DP: Earlier in your career, you worked as a reporter for China Women’s News, which is a state-affiliated publication. What was that experience like? How was it possible, and maybe not possible, to talk about the issues that concerned you?

LP: I worked for China Women’s News for a total of ten years, from 1994 to 2004. The newspaper is directly controlled by the Party, but it is almost the least important newspaper of the Party’s national propaganda system. The newspaper’s motto was “to publicize women to society, to publicize society to women,” implying that it struggles with the marginalization of the women’s issues it advocated within the dominant ideology. While working at the newspaper, I did a lot of propaganda work that I was instructed to do, much of which I didn’t realize was problematic at the time.

For instance, during the so-called enterprise reform, many women were forcibly dismissed and left without social protection. However, the newspaper portrayed the unemployment issue as a result of women’s “low quality” and promoted the notion that women should “stand on their own feet” as a solution to the problem.

At the same time, the newspapers’ advocacy for gender equality has led to a critical examination of women’s rights issues, including violence against women and gender discrimination in the family, education, and the workplace. This also opened up the newspapers to engage with the activities of women’s organizations and to consider the perspectives of feminist scholars on several issues, fostering a more inclusive and informed discussion on women’s rights. I am most grateful for the exposure to feminism and civil women’s organizations during the ten years I worked for the newspaper.

I did not have many real readers because China Women’s News, like other state-affiliated newspapers, has never been marketed to the broader public.

A fact that might not be known to many is that media directly affiliated with the state at the time allowed journalists considerable autonomy, as they did not strictly regulate the content beyond the bottom line of not overstepping red lines and fulfilling the propaganda tasks entrusted to them by the state. Although I diligently wrote many reports about women’s rights and gender issues, I did not have many real readers because China Women’s News, like other state-affiliated newspapers, has never been marketed to the broader public.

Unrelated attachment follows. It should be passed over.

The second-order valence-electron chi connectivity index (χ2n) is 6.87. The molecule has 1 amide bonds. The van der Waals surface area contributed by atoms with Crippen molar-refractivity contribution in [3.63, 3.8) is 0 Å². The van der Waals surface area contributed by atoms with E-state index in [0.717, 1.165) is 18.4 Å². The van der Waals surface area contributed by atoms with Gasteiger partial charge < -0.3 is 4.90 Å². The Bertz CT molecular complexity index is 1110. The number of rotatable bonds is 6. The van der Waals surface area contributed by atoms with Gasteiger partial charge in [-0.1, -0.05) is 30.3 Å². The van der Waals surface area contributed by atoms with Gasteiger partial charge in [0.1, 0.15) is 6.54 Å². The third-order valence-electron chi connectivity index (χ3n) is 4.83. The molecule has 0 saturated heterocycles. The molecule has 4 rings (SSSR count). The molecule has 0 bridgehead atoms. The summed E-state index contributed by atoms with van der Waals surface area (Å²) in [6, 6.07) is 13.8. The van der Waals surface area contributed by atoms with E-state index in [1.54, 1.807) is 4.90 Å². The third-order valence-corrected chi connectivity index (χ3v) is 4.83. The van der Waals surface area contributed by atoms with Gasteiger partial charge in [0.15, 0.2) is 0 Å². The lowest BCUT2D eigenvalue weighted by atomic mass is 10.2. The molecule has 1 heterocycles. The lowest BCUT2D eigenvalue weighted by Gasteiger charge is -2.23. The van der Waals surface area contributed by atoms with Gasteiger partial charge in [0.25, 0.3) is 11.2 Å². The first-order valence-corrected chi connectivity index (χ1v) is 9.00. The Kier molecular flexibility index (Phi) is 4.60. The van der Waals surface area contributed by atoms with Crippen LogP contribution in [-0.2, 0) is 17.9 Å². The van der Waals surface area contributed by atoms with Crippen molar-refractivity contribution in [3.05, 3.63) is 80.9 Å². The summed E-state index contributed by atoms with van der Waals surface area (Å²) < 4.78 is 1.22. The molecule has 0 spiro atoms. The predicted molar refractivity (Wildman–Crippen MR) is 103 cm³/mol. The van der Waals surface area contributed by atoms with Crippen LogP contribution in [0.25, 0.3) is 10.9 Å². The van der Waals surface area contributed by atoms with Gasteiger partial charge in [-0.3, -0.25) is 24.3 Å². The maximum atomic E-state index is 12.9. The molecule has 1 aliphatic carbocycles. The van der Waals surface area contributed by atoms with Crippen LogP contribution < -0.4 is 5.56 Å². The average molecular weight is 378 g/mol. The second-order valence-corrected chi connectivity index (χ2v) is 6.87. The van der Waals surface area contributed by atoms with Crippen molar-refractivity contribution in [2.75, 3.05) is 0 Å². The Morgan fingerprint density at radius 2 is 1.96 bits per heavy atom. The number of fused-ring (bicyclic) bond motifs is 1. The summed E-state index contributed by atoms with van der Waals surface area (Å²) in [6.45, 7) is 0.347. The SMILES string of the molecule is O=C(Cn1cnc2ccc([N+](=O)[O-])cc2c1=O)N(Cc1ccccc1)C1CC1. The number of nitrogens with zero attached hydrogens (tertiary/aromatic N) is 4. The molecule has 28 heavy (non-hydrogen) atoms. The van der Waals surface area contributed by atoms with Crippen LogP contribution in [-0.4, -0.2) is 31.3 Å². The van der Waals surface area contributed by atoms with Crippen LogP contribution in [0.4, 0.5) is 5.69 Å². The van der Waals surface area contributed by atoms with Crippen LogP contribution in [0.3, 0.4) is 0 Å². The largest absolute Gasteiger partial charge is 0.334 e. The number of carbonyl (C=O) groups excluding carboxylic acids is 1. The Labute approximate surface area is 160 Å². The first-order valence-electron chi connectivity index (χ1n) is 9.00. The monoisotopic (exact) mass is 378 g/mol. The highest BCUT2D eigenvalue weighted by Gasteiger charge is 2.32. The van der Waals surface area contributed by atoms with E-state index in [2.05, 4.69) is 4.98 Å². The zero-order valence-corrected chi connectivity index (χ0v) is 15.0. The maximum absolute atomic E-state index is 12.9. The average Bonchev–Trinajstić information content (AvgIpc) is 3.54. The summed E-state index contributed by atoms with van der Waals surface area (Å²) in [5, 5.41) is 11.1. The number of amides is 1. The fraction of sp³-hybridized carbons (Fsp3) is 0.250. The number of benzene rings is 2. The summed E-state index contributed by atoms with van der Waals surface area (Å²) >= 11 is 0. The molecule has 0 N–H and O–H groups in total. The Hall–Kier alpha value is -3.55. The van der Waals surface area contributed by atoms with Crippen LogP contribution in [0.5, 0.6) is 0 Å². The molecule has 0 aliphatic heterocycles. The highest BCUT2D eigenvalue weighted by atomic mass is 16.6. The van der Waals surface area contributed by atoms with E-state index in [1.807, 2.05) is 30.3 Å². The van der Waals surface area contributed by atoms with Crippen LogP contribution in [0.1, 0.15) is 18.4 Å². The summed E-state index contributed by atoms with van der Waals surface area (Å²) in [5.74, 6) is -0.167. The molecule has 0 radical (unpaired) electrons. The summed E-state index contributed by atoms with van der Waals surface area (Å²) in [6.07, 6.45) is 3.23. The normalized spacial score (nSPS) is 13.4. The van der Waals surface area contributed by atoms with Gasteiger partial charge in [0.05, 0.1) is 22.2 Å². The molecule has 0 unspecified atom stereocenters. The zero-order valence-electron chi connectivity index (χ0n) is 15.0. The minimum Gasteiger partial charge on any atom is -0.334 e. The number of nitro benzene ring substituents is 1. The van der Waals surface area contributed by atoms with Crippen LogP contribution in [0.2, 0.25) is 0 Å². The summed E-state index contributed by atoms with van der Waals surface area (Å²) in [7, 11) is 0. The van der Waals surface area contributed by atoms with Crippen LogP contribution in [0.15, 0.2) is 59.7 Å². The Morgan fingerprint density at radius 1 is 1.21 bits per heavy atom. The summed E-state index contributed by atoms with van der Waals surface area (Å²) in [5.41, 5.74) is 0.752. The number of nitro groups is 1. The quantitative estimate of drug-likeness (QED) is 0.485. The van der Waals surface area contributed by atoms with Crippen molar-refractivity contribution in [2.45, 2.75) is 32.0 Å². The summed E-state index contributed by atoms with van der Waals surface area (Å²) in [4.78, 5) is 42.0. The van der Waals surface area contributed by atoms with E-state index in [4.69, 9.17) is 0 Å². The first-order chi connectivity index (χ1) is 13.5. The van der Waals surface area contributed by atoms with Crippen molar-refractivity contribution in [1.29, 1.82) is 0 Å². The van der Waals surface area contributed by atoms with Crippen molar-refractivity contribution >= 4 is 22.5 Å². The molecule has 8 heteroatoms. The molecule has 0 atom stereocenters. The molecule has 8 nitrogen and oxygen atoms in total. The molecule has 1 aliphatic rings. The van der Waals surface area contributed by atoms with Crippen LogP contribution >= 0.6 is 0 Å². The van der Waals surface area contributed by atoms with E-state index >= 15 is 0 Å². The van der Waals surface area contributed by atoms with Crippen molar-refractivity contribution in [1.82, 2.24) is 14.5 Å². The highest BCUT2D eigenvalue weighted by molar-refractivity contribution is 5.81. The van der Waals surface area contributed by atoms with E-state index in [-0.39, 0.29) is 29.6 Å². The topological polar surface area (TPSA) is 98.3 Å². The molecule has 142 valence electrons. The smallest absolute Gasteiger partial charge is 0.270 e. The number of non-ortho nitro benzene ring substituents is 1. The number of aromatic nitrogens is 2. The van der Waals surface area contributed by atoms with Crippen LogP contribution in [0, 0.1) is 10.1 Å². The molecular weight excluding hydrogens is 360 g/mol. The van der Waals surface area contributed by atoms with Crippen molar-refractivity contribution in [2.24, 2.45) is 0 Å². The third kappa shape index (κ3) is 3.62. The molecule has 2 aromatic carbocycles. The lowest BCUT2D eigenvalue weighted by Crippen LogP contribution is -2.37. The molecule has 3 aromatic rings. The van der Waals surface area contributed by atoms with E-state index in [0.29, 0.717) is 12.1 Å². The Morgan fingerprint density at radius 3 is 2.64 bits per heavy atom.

Nor was there any reward for excellence or hard work within the newspaper. My experience has taught me that the rigidity and staleness of content in state-affiliated media outlets are not solely due to censorship and propaganda. A considerable factor is also their lack of competition in the marketplace, although marketization does not necessarily imply an increased interest in gender equality. Ultimately, it was the demoralization and sense of meaninglessness in the work environment that led me to leave China Women’s News after ten years of working for it.

DP: Drawing on your experience in the media sphere and also as an activist, how would you assess reporting in China today on women’s issues? And what would you like to see?

LP: This is a big question. Simply put, we should dynamically assess media coverage of women’s issues in light of changes in both China’s socio-political environment and its media ecology. I’m also viewing it from a feminist activist’s perspective. In the era when marketized traditional media replaced state-affiliated media as the major public agenda setters, the problem continued to be mainly the marginalization of women and gender issues, characterized more by the virtual absence of references to them rather than overt manifestations of discrimination and symbolic exploitation.

When marketized media replaced state-affiliated media as the major public agenda setters, the problem continued to be the marginalization of women and gender issues.

For a period, I did observe a quantitative increase in mass media coverage of women’s rights claims, although it remained limited in overall proportion. The reason for this surge was that the media at the time was drawn to the controversial advocacy approaches adopted by feminists. However, as the feminist movement faced increasing repression in 2015 and the political environment in China tightened, it became difficult for mass media to spotlight feminist advocacy.

The rise of the feminist movement, against the odds of repression, nevertheless introduced a new variable: the opportunity and possibility for the mass media to communicate feminist claims when they become very prominent. In the boom period of the #MeToo movement, which began in 2018, there was a lot of effort by the media to report, with those media reporters consciously viewing their reporting as supportive of the movement and as a form of defiance against censorship. Despite many reports not making it to the presses and others being deleted later, the media coverage significantly fueled the #MeToo movement’s efforts to raise public awareness. Additionally, the media’s shift to the Internet has facilitated more comprehensive coverage of gender issues, allowing for representation in lengthy and multimedia formats.